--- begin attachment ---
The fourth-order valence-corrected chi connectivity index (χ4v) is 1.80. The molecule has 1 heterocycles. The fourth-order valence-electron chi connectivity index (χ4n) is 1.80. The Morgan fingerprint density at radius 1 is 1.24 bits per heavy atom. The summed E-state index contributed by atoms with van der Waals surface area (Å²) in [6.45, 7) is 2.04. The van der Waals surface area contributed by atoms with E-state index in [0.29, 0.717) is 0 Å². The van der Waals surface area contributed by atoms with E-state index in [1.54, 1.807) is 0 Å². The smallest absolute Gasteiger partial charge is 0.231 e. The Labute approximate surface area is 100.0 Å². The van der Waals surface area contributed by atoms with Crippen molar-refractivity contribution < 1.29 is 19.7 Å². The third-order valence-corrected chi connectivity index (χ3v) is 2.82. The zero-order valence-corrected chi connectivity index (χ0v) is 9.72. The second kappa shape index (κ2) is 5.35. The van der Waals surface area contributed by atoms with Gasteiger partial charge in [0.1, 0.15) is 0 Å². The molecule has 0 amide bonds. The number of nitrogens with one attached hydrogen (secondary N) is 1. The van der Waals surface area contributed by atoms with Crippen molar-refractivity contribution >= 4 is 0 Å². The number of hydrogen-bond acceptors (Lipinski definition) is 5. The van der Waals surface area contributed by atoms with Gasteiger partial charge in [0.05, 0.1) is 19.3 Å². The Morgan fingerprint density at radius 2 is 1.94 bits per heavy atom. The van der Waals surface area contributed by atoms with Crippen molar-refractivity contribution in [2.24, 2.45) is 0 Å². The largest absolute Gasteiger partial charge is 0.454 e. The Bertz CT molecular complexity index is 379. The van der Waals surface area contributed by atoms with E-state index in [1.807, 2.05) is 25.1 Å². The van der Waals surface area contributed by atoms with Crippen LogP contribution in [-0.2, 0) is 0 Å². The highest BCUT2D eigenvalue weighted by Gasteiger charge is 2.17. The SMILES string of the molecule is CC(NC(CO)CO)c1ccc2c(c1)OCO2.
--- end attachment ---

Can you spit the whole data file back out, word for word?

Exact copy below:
The fourth-order valence-corrected chi connectivity index (χ4v) is 1.80. The molecule has 1 heterocycles. The fourth-order valence-electron chi connectivity index (χ4n) is 1.80. The Morgan fingerprint density at radius 1 is 1.24 bits per heavy atom. The summed E-state index contributed by atoms with van der Waals surface area (Å²) in [6.45, 7) is 2.04. The van der Waals surface area contributed by atoms with E-state index in [0.29, 0.717) is 0 Å². The van der Waals surface area contributed by atoms with E-state index in [1.54, 1.807) is 0 Å². The smallest absolute Gasteiger partial charge is 0.231 e. The Labute approximate surface area is 100.0 Å². The van der Waals surface area contributed by atoms with Crippen molar-refractivity contribution < 1.29 is 19.7 Å². The third-order valence-corrected chi connectivity index (χ3v) is 2.82. The zero-order valence-corrected chi connectivity index (χ0v) is 9.72. The second kappa shape index (κ2) is 5.35. The van der Waals surface area contributed by atoms with Gasteiger partial charge in [0.1, 0.15) is 0 Å². The molecule has 0 amide bonds. The number of nitrogens with one attached hydrogen (secondary N) is 1. The van der Waals surface area contributed by atoms with Crippen molar-refractivity contribution >= 4 is 0 Å². The number of hydrogen-bond acceptors (Lipinski definition) is 5. The van der Waals surface area contributed by atoms with Gasteiger partial charge in [0.05, 0.1) is 19.3 Å². The Morgan fingerprint density at radius 2 is 1.94 bits per heavy atom. The van der Waals surface area contributed by atoms with Crippen molar-refractivity contribution in [2.24, 2.45) is 0 Å². The largest absolute Gasteiger partial charge is 0.454 e. The Bertz CT molecular complexity index is 379. The van der Waals surface area contributed by atoms with E-state index in [1.807, 2.05) is 25.1 Å². The van der Waals surface area contributed by atoms with Crippen LogP contribution in [-0.2, 0) is 0 Å². The highest BCUT2D eigenvalue weighted by Gasteiger charge is 2.17. The SMILES string of the molecule is CC(NC(CO)CO)c1ccc2c(c1)OCO2.